Composed: 1826, 1842
Length: c. 25 minutes
Orchestration: 2 flutes, 2 oboes, 2 clarinets, 2 bassoons, 2 horns, 3 trumpets, 3 trombones, ophicleide (tuba), timpani, cymbals, and strings
First Los Angeles Philharmonic performance: February 17, 1922, Walter Henry Rothwell conducting
Mendelssohn was only seventeen when he and his sister Fanny saw a production of Shakespeare’s A Midsummer Night's Dream in Berlin. He immediately wrote a piece for piano duet for them to play together, depicting the characters and extraordinary events in the play. He had no thought of it being an overture to anything such as an opera or a performance of the play, but having orchestrated it soon after he called it an Overture, thus making an entirely novel contribution to the 19th century’s wealth of program music.
Fifteen years later he was invited by the King of Prussia to compose incidental music for the play and to append it to the Overture for a production in his palace at Potsdam, near Berlin. Some of the music was played during the action of the play, but the main pieces, apart from the Overture, were four entr’actes. In these selections we hear the Scherzo (to follow Act I) and the Wedding March (to precede Act V).
In the Overture Mendelssohn no doubt relished the challenge of recreating in music what he had seen on the stage. He felt no inhibition about showing us Shakespeare’s characters as vividly as possible while still holding firm to the structural principles of classical sonata form. The four magical chords on the winds is the curtain-up, suggesting the mysterious forest. The violins then show us, with extreme delicacy, the fairies that inhabit it. Then a grand orchestral tutti for Theseus and his court. The second subject is the lovers’ theme on the strings, sighing and amorous. And finally we see the “rude mechanicals,” stamping their feet and with one of their number (Bottom) braying like the donkey he will later resemble.
The central part of the movement takes us to the fairies’ nocturnal frolics in the forest, with some alarming calls on the horns. Eventually four descending pizzicato scales show the lovers settled in sleep, and a passage vividly suggests speech before the opening chords again bring the fairies to life. Some uncouth notes (bassoon, then horn, then tuba) show us Bottom snoring in Titania’s arms, and Theseus’ music is held back to the end since he is the last mortal to speak. But the fairies have the last word, and Theseus is shown sinking in a drowsy “goodnight!”.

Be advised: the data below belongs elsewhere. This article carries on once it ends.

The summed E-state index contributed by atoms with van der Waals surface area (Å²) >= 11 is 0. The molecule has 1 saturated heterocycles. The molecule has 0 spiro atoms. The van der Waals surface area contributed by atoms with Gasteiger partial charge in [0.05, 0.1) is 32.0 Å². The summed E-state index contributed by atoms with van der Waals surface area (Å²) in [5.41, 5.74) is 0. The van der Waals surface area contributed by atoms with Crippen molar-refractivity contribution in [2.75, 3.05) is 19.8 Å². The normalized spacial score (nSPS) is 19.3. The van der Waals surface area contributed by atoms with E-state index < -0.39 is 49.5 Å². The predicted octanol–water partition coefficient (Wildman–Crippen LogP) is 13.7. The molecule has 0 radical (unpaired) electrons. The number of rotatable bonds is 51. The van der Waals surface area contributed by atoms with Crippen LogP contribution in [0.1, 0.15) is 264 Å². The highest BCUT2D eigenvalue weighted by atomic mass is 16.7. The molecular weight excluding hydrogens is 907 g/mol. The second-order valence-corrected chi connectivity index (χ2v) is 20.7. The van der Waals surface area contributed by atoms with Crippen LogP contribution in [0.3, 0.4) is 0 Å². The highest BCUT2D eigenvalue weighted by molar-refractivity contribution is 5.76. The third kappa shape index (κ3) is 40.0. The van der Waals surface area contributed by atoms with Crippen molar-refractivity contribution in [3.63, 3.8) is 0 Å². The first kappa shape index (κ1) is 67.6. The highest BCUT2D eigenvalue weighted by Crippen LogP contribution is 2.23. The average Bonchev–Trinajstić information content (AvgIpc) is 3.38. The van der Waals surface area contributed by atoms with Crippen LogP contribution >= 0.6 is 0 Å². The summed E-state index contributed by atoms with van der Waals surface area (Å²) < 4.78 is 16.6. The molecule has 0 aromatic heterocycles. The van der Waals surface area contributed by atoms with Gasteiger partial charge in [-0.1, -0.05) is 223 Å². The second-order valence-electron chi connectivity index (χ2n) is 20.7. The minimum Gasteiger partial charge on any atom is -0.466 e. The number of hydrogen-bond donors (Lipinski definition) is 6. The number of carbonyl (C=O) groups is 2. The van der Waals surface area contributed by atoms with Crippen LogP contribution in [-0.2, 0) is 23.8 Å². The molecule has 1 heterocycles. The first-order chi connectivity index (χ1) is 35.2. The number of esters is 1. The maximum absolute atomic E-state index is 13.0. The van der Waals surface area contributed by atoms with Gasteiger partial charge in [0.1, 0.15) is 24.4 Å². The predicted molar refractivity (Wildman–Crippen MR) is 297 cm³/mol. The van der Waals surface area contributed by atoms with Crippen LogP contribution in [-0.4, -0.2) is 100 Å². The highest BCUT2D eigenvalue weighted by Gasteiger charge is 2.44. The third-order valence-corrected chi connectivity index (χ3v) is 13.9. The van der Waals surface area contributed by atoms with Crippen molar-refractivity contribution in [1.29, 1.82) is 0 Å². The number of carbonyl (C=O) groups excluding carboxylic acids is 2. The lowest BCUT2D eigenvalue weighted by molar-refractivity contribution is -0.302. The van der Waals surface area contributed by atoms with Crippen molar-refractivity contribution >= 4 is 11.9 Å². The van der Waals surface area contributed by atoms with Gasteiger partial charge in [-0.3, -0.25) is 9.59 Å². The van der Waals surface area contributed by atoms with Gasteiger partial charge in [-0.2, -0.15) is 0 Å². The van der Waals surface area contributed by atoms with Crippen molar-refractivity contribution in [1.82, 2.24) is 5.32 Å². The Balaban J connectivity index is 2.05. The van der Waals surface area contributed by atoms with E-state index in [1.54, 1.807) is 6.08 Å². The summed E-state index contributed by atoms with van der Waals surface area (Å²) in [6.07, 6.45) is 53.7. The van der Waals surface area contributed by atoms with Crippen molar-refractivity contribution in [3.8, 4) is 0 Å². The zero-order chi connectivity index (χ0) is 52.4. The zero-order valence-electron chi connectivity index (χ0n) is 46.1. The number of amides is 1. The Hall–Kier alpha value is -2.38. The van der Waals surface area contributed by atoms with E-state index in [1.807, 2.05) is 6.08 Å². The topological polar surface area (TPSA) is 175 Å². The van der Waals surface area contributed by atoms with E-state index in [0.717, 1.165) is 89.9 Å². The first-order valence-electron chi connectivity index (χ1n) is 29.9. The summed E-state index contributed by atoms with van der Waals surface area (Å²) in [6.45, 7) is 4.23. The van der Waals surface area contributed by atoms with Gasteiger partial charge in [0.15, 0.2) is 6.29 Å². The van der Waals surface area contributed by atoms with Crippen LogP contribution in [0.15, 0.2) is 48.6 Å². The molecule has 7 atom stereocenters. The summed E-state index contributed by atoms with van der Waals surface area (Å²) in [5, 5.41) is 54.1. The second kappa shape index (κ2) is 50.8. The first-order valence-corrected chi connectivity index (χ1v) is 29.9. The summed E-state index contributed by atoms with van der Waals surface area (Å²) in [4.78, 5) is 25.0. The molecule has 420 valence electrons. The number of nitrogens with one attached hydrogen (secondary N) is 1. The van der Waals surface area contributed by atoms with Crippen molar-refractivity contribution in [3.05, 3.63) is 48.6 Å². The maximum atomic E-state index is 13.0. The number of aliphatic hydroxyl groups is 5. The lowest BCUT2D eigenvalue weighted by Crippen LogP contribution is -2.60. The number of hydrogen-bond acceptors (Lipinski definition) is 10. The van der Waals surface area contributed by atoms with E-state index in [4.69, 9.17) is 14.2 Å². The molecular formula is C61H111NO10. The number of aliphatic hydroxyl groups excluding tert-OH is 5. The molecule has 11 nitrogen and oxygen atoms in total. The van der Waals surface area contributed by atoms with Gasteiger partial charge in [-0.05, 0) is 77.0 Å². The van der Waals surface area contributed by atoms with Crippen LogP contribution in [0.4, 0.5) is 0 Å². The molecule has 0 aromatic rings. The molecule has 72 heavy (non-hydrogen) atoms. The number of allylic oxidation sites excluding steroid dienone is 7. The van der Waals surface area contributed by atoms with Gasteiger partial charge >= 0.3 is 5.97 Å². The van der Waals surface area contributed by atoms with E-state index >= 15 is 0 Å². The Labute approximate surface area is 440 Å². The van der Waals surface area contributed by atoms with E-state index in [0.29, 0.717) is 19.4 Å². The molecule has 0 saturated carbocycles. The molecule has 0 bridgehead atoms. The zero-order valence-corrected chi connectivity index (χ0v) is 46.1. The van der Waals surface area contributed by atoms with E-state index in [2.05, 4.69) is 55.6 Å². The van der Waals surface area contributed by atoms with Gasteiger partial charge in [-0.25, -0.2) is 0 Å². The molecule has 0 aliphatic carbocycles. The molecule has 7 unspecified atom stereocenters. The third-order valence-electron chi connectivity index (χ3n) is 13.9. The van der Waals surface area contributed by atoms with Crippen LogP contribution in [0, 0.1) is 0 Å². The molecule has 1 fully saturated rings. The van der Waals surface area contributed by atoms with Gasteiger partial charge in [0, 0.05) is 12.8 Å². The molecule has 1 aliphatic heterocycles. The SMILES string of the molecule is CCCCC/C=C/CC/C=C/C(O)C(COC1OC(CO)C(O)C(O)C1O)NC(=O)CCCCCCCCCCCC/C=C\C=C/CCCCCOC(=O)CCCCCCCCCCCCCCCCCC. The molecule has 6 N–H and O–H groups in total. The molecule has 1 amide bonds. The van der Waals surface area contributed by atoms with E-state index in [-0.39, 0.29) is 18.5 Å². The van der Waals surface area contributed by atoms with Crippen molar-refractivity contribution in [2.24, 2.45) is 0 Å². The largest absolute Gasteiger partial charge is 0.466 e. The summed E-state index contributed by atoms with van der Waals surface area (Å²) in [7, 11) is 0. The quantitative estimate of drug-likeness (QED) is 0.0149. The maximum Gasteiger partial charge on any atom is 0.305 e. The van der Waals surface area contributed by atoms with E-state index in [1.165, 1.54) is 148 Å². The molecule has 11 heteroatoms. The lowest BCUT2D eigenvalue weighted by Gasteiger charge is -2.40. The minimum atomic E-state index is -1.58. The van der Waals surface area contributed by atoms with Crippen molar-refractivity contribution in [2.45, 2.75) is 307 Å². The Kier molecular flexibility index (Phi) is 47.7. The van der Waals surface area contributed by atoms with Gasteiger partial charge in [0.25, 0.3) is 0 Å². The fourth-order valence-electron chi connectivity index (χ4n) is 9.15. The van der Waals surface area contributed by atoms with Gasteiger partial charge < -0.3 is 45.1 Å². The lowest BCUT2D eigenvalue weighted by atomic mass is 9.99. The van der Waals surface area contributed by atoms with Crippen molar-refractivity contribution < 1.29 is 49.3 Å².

The Scherzo anticipates the fairies’ scene in the forest at the start of Act II. Having already proved himself to be a master of gossamer fairy music in the Octet, the Violin Concerto, and in many other pieces, Mendelssohn produced yet another sample of orchestral wizardry for this scene, rarely rising above piano and showing off the fine skills of both strings and winds, especially the flute, whose long fairy dance at the end trips lightly off the scene and into silence.
The Wedding March celebrates the coming nuptials of Theseus and Hippolyta. It also embraces the happy resolution of all the misunderstandings and quarrels that have beset the two pairs of lovers, Lysander and Hermia, and Demetrius and Helena. For as long as anyone can remember it has blessed the weddings of countless couples the world over, many of whom, heading for the daylight and the photographer, will have left the church long before the music reaches its broad and melodious subsidiary themes. Here’s a chance finally to hear the music in all its glorious splendor.
Hugh Macdonald is general editor of The New Berlioz Edition and a professor of music at Washington University in St. Louis.